Introduction: Aneuploidies in mammalian embryos usually originate from oocyte chromosome segregation errors in meiosis I and are a major genetic cause of pregnancy loss. But the mechanism remains poorly understood. We have previously shown total two-cell arrest of IVF embryos derived from superoxide dismutase 1 (SOD1)-deficient mouse oocytes under atmospheric oxygen conditions. This study was conducted to investigate effects of intrinsic oxidative stress by a SOD1 deficiency during in vitro maturation (IVM).
Materials and methods: Immature cumulusoocyte complexes (COCs) were retrieved from SOD1-deficient and WT ICR mice after administration of equine chorionic gonadotropin (eCG), while IVM COCs were recovered after administration of eCG and human CG. Immature COCs underwent IVM for 18 h under 20 or 5% O2 culture conditions. The resulted IVM and IVM oocytes were subjected to examination on spindle formation, aneuploidy and expression of BubR1 that is one of the spindle assembly checkpoint (SAC) proteins.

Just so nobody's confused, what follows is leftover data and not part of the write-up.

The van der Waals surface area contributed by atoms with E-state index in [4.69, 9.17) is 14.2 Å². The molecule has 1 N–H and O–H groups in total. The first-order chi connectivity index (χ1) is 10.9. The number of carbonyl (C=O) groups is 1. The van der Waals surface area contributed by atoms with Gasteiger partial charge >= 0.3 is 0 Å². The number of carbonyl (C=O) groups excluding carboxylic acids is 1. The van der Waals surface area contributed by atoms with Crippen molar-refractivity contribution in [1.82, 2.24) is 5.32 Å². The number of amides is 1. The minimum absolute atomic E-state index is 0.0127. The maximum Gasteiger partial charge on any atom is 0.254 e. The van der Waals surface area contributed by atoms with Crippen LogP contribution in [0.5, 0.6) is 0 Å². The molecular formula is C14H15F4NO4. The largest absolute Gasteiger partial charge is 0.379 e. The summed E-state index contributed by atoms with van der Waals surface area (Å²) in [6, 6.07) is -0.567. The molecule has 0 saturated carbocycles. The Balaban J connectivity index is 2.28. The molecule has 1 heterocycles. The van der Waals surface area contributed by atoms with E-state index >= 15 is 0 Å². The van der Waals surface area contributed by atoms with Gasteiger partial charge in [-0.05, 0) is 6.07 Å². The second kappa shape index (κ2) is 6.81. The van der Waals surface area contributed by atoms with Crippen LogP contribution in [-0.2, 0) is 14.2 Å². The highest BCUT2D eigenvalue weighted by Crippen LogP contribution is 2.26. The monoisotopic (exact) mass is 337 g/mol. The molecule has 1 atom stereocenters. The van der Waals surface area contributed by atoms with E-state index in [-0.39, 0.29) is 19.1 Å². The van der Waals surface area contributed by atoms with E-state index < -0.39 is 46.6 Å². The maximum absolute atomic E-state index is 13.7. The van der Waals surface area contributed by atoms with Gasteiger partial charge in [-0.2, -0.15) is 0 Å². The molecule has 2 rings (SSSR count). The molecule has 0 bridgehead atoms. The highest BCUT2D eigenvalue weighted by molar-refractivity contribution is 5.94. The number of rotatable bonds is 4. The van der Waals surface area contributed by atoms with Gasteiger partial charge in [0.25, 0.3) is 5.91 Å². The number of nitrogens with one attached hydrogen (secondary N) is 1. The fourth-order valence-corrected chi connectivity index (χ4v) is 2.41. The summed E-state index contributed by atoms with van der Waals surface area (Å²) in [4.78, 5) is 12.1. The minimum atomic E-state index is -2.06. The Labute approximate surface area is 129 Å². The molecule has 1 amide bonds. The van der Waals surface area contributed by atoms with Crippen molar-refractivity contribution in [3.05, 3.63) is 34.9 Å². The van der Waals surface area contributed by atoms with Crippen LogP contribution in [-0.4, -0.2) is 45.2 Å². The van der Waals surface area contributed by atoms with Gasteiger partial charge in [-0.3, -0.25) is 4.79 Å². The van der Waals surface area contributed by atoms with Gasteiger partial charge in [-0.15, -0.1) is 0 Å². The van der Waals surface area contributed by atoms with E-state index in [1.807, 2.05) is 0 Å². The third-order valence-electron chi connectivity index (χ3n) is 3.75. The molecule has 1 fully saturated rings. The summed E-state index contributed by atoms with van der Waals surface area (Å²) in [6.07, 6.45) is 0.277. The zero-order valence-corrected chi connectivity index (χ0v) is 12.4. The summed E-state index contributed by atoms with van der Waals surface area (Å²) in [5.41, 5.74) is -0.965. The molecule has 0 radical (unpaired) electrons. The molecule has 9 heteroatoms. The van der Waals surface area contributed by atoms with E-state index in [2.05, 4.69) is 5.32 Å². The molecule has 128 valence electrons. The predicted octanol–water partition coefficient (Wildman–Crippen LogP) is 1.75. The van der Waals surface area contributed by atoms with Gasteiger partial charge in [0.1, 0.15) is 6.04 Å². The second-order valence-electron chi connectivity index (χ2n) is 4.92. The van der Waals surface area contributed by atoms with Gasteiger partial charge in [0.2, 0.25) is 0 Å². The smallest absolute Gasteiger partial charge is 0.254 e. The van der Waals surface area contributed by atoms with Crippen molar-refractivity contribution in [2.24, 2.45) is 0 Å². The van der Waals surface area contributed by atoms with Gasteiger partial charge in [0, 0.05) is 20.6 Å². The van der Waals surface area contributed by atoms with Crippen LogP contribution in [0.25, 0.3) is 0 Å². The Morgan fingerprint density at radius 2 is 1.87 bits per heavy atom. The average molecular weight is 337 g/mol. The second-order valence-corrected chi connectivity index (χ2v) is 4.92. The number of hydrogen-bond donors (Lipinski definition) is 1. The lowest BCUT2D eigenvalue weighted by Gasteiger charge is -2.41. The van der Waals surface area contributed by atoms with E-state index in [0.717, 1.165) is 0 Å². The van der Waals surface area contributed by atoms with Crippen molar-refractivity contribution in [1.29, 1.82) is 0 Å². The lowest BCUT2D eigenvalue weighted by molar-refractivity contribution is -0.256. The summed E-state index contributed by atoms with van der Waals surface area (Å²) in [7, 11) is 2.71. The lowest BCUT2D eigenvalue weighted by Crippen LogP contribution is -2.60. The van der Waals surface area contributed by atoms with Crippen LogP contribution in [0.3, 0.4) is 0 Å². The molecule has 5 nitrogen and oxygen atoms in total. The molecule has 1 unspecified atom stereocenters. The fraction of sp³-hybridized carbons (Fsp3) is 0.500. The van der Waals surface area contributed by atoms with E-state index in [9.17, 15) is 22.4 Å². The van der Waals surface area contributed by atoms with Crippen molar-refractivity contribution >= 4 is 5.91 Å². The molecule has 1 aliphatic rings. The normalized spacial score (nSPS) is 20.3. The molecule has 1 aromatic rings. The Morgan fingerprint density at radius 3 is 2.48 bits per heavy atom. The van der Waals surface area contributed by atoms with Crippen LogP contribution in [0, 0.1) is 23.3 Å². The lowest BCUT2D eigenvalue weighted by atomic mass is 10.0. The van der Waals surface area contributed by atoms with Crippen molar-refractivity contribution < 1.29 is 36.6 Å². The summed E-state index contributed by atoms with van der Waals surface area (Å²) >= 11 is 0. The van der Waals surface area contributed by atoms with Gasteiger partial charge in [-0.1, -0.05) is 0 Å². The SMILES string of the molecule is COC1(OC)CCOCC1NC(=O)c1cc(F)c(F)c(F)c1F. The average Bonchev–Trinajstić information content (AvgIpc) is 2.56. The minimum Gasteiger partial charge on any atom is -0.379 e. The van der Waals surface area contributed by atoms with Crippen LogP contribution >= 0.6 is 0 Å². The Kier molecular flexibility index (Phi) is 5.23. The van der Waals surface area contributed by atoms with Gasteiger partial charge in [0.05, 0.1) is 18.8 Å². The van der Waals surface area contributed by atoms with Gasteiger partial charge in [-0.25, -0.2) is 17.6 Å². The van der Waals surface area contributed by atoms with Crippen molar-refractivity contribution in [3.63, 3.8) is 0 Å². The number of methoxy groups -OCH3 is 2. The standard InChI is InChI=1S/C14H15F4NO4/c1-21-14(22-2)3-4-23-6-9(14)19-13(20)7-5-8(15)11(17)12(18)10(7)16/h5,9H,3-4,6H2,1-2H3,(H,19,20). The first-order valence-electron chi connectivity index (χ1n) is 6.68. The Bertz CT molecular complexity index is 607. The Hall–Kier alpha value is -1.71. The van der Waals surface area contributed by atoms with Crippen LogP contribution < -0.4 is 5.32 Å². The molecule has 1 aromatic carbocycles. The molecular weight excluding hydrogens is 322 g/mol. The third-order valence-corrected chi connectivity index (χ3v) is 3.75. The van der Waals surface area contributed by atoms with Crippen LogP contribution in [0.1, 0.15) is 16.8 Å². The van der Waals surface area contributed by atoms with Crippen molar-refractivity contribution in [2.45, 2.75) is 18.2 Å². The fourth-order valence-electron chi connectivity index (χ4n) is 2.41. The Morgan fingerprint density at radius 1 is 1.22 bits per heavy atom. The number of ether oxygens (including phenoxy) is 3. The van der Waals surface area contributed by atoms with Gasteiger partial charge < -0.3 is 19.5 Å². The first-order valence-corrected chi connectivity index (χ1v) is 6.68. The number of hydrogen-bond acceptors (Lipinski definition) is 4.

Results and discussion: SOD1-deficient oocytes under 20% O2 IVM substantially increased chromosome misalignment (45.8%) and a withering spindle assembly compared with WT oocytes or in vivo oocytes (3.310%). Under 20% O2 IVM, SOD1-deficient oocytes accelerated the timing of germinal vesicle break down and progression of anaphase I compared with WT oocytes. The percentage of aneuploidy was two times higher in SOD1-deficient oocytes than in WT oocytes under 20% O2 IVM while in vivo oocytes showed similar percentage regardless of genotype. BubR1 signals on kinetocore were apparently weaken in SOD1-deficient oocytes compared with WT oocytes. Our results suggest that intrinsic oxidative stress during oocytes meiotic maturation impairs spindle assembly, regular timing of meiosis progression and localization of BubR1, which would consequently lead to aneuploidy.
02 - 04 Sep 2014
World Congress of Reproductive Biology